The widely accepted narrative around the 1980s AIDS crisis creates the impression that the gay community lacked any capacity to address AIDS. Author and historian Katie Batza challenges this misconception with Before AIDS, documenting a well-developed network of gay health clinics in American cities when the epidemic struck and how these clinics served as the first responders to the disease. Before AIDS focuses on gay health institutions in Boston, Chicago, and Los Angeles, placing them in a larger political context and following them into the first five years of the AIDS crisis. Like many other minority communities in the 1970s, gay men faced public health challenges that resulted as much from their political marginalization and social stigmatization as from any disease. Taking inspiration from rhetoric employed by the Black Panther, feminist, and anti-urban renewal movements, and putting government funding to new and often unintended uses, gay health activists of the 1970s changed the medical and political understandings of sexuality and health to reflect the new realities of their own sexual revolution.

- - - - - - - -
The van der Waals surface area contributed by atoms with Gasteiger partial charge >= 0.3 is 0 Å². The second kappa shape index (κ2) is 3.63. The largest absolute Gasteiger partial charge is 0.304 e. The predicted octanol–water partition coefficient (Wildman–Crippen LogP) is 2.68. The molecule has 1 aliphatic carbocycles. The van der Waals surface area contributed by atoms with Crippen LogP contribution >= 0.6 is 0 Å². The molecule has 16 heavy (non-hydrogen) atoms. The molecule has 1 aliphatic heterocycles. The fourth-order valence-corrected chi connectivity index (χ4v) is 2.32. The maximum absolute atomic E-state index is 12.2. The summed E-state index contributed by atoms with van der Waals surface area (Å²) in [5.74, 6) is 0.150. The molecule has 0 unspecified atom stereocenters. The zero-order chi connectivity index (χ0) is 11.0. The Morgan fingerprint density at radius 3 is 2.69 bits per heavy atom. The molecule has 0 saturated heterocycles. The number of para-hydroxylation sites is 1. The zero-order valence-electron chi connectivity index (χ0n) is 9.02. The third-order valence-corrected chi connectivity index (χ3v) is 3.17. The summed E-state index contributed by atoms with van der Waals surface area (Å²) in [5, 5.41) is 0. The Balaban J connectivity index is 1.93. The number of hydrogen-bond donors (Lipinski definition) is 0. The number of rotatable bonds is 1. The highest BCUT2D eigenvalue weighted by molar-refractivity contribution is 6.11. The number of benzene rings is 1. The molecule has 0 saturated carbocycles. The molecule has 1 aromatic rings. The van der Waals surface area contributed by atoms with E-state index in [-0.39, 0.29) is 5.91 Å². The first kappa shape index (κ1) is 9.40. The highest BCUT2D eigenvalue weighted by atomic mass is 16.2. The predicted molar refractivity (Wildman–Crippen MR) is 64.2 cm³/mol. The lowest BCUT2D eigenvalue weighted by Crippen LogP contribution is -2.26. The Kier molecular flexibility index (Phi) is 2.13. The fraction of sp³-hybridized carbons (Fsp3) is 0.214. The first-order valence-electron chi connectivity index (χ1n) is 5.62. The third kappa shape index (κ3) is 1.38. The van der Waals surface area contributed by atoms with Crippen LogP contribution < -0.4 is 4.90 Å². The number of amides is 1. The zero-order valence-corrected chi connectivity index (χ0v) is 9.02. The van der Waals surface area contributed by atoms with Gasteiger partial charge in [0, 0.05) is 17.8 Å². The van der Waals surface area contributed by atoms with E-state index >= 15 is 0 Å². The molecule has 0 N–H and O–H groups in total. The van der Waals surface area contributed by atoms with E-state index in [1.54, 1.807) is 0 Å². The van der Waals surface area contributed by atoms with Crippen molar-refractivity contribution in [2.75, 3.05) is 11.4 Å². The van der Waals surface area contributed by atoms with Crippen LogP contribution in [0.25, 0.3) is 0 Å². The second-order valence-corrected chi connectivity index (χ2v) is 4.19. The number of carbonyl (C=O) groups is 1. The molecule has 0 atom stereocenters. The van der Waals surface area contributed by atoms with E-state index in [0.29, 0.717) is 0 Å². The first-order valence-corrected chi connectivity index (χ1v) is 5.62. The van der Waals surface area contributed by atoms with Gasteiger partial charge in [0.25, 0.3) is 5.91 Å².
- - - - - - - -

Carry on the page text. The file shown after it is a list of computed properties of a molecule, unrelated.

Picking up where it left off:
Katie Batza graduated from the University of Illinois at Chicago with a PhD in history and a graduate certificate in Gender and Women’s Studies and is now an assistant professor of Women, Gender, and Sexuality Studies at the University of Kansas. Her work has won numerous awards, including a summer stipend from the National Endowment for the Humanities and a fellowship from the American Council of Learned Societies.